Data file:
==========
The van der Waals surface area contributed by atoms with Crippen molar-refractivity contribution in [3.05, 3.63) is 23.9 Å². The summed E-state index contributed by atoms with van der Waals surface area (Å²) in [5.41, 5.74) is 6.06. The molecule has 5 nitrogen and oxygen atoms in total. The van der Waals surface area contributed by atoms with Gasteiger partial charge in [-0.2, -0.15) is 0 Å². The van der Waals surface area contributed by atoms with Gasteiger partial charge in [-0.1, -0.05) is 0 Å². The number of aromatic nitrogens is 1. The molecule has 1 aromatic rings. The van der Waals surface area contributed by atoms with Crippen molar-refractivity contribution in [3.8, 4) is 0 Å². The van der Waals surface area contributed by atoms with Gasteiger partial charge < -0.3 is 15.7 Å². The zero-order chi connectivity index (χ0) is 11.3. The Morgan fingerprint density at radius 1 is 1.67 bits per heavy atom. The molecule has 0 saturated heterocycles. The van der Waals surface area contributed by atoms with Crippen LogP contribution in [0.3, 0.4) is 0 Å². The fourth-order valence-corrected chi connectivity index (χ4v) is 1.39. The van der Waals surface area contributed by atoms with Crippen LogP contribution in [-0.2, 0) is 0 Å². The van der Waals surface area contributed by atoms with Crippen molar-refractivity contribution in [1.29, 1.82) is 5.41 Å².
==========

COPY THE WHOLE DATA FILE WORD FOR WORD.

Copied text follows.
The van der Waals surface area contributed by atoms with Crippen molar-refractivity contribution in [3.05, 3.63) is 23.9 Å². The summed E-state index contributed by atoms with van der Waals surface area (Å²) in [5.41, 5.74) is 6.06. The molecule has 5 nitrogen and oxygen atoms in total. The van der Waals surface area contributed by atoms with Gasteiger partial charge in [-0.2, -0.15) is 0 Å². The van der Waals surface area contributed by atoms with Gasteiger partial charge in [-0.1, -0.05) is 0 Å². The number of aromatic nitrogens is 1. The molecule has 1 aromatic rings. The van der Waals surface area contributed by atoms with Crippen molar-refractivity contribution in [3.8, 4) is 0 Å². The van der Waals surface area contributed by atoms with Gasteiger partial charge < -0.3 is 15.7 Å². The zero-order chi connectivity index (χ0) is 11.3. The Morgan fingerprint density at radius 1 is 1.67 bits per heavy atom. The molecule has 0 saturated heterocycles. The van der Waals surface area contributed by atoms with Crippen LogP contribution in [0.3, 0.4) is 0 Å². The fourth-order valence-corrected chi connectivity index (χ4v) is 1.39. The van der Waals surface area contributed by atoms with Crippen LogP contribution in [-0.2, 0) is 0 Å². The van der Waals surface area contributed by atoms with Crippen molar-refractivity contribution in [1.29, 1.82) is 5.41 Å².